That’s a good point. For my particular use case there will probably only be in the hundreds of records max so probably not that big a deal. Do you have any suggestions for an alternative? Two other thoughts I’ve had is:
SELECT CONCAT(CAST(MAX(modified) AS CHAR), COUNT(*)) FROM post
If a record is added the max modified will change (as well as the count), if a record is deleted the count will change, if a record is added and deleted at nearly the same time the count will stay the same but the max modified will change. Not sure how the performance of this would compare to using AVG.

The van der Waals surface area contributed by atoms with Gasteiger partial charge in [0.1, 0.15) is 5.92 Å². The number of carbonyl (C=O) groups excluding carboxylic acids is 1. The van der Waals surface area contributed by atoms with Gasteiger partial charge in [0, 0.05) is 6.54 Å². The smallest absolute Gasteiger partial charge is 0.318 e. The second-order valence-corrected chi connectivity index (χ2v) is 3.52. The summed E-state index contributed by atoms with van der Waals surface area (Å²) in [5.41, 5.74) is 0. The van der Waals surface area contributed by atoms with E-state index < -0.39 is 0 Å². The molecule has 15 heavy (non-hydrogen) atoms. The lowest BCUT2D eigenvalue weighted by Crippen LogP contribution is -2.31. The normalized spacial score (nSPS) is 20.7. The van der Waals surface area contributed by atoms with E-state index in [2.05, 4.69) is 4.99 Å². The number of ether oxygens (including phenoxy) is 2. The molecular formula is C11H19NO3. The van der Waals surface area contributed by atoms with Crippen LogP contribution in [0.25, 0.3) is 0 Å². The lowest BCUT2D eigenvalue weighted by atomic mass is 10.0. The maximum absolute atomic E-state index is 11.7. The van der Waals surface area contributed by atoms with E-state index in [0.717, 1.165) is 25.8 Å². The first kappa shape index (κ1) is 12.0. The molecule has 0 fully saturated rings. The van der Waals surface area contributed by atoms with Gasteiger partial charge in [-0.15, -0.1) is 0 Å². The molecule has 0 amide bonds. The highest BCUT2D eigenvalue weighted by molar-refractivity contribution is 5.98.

the second is quite nice, but I would go with the first one: create table last_table_modyfications (table_name varchar primary key, last_modyfication datetime) and put in that table record for every table that should be tracked, like (‘post’, now()) and then update that table with db triggers on after insert,update,delete. this will be fast (it is simple hash table), relayable and as most db engines have at least sql triggers - should work everywhere.
In mysql you could create such table as HEAP table so it will be stored in memory (but you should then handle missing table record in triggers because on server restart all data will be gone)!
CAST(MAX(id) AS TEXT) || CAST(COUNT(*) AS TEXT) || CAST(MAX(created_on) AS TEXT) || CAST(MAX(modified_on) AS TEXT) AS "dependency"
CONCAT(MAX(id), COUNT(*), MAX(created_on), MAX(modified_on)) AS `dependency`